Email Marketing Tactics #18: Define a Send Frequency

Send frequency is an important aspect of email marketing. Defining a send frequency serves two purposes:

  • It sets a production schedule.
  • Provides communication delivery expectations to recipients.

Setting a production schedule is critical. The #1 biggest killer of email marketing campaigns is that the person running the campaign didn’t set a production schedule. When an email marketing campaign is run without a frequency schedule it is usually chronically late or has no discernable pattern. Inconsistent production decreases interest in the communications and builds frustration in producing them. Once this trend starts it’s only a matter of time before the email campaign is scrapped.

Delivery expectations are important for recipients. There is no set rule for send schedule. A general rule is that there should be at least a monthly communication but no more than weekly. This applies to the majority of email campaigns. Having said that, there are successful newsletters that are produced quarterly and for sophisticated email marketers, multiple emails a week cause no negative impacts on results. Having a send schedule helps define consistency and builds credibility. A communication that is always off schedule gives the impression that they are produced haphazardly and not a high quality.

Set a frequency schedule and define production actions that need to take place to meet that schedule. Sticking to it will ensure high quality communications that recipients are expecting.

Email Marketing Tactics #17: Provide Options for Recipients to Respond

All email recipients won’t respond to the same offer. That seems like simple common sense but many email campaigns ignore the advice. The person running the email campaign (or their boss) has a single item or event they’d like to promote and the email campaign pounds it to a pulp. For those people that aren’t interested in that particular promotion, they are never given a chance to interact. Intermix multiple promotions within the email campaign so a varied group of recipients have incentive to take the next step.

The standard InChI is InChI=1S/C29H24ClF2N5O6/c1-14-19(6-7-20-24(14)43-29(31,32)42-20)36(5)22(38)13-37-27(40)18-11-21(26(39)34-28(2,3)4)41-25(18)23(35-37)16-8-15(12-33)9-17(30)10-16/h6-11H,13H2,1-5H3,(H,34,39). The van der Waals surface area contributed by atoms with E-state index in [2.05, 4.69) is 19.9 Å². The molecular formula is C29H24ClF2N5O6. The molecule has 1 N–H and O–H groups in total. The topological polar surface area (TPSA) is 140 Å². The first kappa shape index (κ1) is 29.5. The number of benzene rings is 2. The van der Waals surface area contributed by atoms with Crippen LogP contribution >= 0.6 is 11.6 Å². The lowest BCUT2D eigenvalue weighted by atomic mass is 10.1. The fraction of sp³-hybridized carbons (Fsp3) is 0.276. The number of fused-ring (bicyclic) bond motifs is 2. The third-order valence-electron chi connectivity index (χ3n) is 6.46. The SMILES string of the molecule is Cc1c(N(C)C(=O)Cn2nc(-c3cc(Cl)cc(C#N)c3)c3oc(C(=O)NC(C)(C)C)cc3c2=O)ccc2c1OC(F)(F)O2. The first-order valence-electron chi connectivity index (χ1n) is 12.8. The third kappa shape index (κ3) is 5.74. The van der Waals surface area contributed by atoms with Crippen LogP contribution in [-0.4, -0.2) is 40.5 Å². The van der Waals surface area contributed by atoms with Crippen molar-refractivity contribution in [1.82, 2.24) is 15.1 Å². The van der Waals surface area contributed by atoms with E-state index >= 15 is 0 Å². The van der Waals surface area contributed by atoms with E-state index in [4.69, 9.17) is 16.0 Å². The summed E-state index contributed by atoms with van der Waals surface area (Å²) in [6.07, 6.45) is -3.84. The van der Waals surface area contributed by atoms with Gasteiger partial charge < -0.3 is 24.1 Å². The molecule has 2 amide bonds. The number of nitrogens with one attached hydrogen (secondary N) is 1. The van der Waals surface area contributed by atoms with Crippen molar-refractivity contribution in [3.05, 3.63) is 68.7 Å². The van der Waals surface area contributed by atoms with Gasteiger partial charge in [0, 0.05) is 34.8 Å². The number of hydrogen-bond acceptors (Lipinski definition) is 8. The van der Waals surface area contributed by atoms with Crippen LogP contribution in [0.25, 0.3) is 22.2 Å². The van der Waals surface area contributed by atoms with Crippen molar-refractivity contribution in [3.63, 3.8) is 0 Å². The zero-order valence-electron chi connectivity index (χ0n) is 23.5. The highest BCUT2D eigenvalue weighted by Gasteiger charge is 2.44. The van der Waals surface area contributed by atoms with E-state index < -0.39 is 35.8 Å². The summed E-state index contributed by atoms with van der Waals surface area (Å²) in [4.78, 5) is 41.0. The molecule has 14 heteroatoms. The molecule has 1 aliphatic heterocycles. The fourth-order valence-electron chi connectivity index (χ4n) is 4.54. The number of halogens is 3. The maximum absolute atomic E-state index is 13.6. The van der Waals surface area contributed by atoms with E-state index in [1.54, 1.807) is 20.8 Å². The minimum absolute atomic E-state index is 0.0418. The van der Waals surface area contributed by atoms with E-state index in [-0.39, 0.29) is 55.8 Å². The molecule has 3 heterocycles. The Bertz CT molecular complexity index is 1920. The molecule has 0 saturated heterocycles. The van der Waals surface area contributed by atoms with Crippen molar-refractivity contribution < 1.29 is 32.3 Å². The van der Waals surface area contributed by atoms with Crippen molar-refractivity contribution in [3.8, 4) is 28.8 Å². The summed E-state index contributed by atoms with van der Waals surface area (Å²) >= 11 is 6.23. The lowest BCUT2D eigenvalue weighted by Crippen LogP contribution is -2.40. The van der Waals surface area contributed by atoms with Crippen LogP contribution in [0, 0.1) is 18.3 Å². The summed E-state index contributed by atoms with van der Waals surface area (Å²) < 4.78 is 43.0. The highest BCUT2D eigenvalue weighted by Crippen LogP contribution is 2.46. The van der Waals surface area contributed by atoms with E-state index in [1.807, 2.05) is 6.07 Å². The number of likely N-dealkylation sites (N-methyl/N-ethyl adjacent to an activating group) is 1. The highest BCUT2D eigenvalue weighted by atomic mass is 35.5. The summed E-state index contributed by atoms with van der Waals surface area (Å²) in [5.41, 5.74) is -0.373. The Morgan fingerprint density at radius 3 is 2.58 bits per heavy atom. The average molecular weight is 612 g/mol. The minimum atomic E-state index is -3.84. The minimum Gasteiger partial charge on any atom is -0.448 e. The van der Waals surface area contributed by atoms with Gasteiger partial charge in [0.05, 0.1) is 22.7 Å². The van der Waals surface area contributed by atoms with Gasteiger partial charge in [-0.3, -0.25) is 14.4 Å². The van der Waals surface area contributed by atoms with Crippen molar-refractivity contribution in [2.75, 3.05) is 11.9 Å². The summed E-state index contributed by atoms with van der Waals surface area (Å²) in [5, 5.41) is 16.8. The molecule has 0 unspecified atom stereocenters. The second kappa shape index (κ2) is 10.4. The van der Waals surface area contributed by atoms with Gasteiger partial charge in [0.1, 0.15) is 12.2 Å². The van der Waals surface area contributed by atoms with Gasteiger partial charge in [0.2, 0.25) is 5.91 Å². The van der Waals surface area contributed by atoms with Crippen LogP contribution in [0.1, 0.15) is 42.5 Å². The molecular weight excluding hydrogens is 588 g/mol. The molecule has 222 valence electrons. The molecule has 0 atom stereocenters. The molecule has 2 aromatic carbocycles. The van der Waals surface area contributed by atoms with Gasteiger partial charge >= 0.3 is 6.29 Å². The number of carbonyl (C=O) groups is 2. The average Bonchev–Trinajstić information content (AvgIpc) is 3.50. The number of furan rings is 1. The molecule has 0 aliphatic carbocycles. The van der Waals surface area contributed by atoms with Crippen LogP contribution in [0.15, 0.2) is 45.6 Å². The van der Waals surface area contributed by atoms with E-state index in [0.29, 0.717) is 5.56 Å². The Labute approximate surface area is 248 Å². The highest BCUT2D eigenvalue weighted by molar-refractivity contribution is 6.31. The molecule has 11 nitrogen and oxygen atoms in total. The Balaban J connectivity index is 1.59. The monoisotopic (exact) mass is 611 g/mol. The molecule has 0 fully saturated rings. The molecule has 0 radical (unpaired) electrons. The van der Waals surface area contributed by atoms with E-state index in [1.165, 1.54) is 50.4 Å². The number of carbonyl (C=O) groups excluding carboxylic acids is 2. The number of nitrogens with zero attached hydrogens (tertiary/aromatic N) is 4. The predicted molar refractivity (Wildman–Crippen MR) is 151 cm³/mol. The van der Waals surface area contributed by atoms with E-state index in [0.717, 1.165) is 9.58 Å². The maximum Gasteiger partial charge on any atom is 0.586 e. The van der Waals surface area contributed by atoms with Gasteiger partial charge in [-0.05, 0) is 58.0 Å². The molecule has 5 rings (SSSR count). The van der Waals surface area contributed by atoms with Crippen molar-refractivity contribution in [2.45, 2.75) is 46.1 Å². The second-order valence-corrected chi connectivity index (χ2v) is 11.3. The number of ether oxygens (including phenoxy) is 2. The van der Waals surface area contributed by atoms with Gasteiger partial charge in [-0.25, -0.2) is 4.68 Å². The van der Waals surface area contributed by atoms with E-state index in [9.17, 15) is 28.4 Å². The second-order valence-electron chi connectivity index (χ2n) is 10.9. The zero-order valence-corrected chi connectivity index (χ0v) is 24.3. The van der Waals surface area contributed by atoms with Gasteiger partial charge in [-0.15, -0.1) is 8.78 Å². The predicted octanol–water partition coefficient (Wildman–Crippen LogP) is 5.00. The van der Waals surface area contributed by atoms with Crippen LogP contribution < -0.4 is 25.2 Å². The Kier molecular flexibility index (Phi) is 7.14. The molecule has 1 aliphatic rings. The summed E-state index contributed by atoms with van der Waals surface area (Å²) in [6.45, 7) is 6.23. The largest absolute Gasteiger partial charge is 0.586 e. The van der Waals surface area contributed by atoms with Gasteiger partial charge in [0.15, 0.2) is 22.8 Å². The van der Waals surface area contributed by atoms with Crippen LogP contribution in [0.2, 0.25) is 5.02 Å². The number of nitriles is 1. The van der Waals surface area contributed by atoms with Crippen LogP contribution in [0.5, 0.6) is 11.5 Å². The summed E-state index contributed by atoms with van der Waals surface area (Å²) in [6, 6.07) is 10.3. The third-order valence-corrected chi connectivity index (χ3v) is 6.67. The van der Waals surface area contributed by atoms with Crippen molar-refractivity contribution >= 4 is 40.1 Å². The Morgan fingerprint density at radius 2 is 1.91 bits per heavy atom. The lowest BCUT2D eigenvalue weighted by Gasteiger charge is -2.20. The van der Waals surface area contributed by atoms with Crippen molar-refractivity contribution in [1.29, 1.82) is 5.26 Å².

We’ve previously covered several common promotions: products, services, events, etc. It’s a good idea to include a few options in an email campaign. Ideally the options would span categories so that recipients have a chance to review products or specials but also get event announcements. At minimum, the single item should change. If there is one product offered over and over, sooner or later the email list will grow immune to the communications.

Varying the offers to recipients serves two purposes:

  • It hits a wider demographic. Subscribers to email marketing campaigns usually have a host of reasons for opting in. Varied offers takes that difference into account and casts a wider net on what the individual might react to.
  • It prevents list exhaustion. Even if a recipient is interested in a single promotion, they won’t continually be. Changing options keep recipients more engaged because they are seeing new promotions available to them.

Think of your email marketing campaign like a television station. You can’t show the same episode of the same show over and over without people tuning out. Mix up the promotions so different demographics find what they want and stay engaged with the communications.